Wlliam Gilmore Simms
Stories and Tales >> Mesmerides in a Stage-Coach; Or, Passes en Passant >> Page 213

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Page 213

Short Stories | U of South Carolina P | 1974
when he had entered the stage. He was evidently bound for a
short distance only. And with this recollection came another. What
had been the rough inquiry propounded by the stage driver as
we stopped before the cottage? At the moment, as it had not con-
cerned me, I had given it no consideration; but it now struck me
very forcibly that it was a demand to know if some one of us was
not to stop there. I was not. The country squire was awake, and might
answer for himself, and not thinking just then of the condition of
young garrulous imposed, as it had been, by myself —I took for
granted that he should have been on the qui vine at such a moment,
and with reference to such a matter, if he was at all interested in the
result. The suggestion worried me. I had no design to do injury to
the youth. My purpose could scarcely be considered mischievous; yet
I might be doing him serious hurt. I might be carrying him from
friends and family, from his sweetheart, from the bridal party, from
the sick bed of some dear parent. Even now the maiden might be
waiting for him at the altar, the priest wondering, with the marriage
service open before him, the brother beginning to meditate upon
pistols for two, and the poor girl preparing a rational fainting fit,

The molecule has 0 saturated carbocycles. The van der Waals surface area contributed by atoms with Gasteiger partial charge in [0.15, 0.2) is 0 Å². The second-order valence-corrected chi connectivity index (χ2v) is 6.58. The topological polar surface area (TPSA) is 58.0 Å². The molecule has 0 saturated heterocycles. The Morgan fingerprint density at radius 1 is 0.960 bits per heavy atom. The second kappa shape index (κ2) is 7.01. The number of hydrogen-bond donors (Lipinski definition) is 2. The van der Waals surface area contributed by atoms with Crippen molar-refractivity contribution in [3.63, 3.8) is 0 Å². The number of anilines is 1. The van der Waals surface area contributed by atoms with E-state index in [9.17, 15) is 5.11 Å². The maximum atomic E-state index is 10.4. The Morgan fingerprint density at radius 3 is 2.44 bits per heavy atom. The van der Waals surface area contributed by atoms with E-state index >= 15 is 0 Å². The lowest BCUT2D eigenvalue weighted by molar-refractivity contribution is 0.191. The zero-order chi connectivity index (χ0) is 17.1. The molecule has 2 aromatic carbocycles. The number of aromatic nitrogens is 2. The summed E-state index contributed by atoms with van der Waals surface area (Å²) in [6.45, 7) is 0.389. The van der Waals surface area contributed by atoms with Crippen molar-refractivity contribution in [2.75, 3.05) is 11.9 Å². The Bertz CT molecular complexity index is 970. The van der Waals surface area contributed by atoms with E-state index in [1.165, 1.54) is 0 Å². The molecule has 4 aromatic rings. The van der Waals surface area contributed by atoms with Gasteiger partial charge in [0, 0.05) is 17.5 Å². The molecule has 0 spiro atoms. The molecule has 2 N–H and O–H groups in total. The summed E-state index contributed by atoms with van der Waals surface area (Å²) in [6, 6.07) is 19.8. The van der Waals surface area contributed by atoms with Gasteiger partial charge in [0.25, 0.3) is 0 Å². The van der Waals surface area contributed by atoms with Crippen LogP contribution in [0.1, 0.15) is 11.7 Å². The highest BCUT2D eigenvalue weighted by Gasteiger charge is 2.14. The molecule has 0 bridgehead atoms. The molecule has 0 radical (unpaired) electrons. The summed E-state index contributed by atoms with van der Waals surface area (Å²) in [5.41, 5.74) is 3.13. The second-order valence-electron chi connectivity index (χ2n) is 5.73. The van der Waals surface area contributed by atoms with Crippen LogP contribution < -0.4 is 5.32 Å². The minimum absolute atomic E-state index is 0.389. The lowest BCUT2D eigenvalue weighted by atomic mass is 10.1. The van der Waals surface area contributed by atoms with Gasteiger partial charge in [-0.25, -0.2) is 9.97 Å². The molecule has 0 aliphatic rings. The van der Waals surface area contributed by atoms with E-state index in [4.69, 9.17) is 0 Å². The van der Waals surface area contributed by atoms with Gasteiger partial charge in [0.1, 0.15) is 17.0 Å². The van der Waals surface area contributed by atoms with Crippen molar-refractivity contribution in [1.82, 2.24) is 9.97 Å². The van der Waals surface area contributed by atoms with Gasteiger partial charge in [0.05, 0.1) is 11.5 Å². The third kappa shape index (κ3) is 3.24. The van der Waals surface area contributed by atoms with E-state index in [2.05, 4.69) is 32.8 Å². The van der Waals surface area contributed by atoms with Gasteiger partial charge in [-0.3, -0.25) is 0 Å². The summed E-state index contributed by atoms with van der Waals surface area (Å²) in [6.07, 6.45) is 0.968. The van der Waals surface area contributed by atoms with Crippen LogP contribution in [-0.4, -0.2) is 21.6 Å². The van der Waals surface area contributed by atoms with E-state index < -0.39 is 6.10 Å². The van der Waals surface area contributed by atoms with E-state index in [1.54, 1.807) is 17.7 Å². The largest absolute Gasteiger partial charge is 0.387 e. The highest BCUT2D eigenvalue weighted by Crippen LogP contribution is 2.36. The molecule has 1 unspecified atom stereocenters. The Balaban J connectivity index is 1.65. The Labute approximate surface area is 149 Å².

natural enough as the catastrophe for a first jilting. Really, the con-
sideration of these things troubled me. The consequences of my
freak might be inconvenient, might be dangerous. God forbid that
I should put asunder those whom he had joined together or was
about to join together rob the damsel of those sweet prospects of
the future, the sweetest that social life is ever permitted to know,
which makes all paradise before the eye of the betrothed and
probably incur for the youth the more dreadful but not more painful
danger, of getting his brains blown out by a fierce brother or a
savage cousin. With these conjectures troubling me, I proceeded
somewhat hastily to undo what I had done. But my nervous system
had become disordered. What if I should be unable to wake him?
This was a subject of apprehension. Such cases were on record nay,
they were even numerous. A youth has been kept without eating
for five days in consequence of the inability of the magnetizer to
arouse him; and the story goes of a wife, mesmerized by her husband
in 1839, who is asleep to this very day. Scandal, it is true, ascribes it
to the will of the husband that she still sleeps, and not to the inade-
quacy of his powers. While I remembered these and other cases, I be-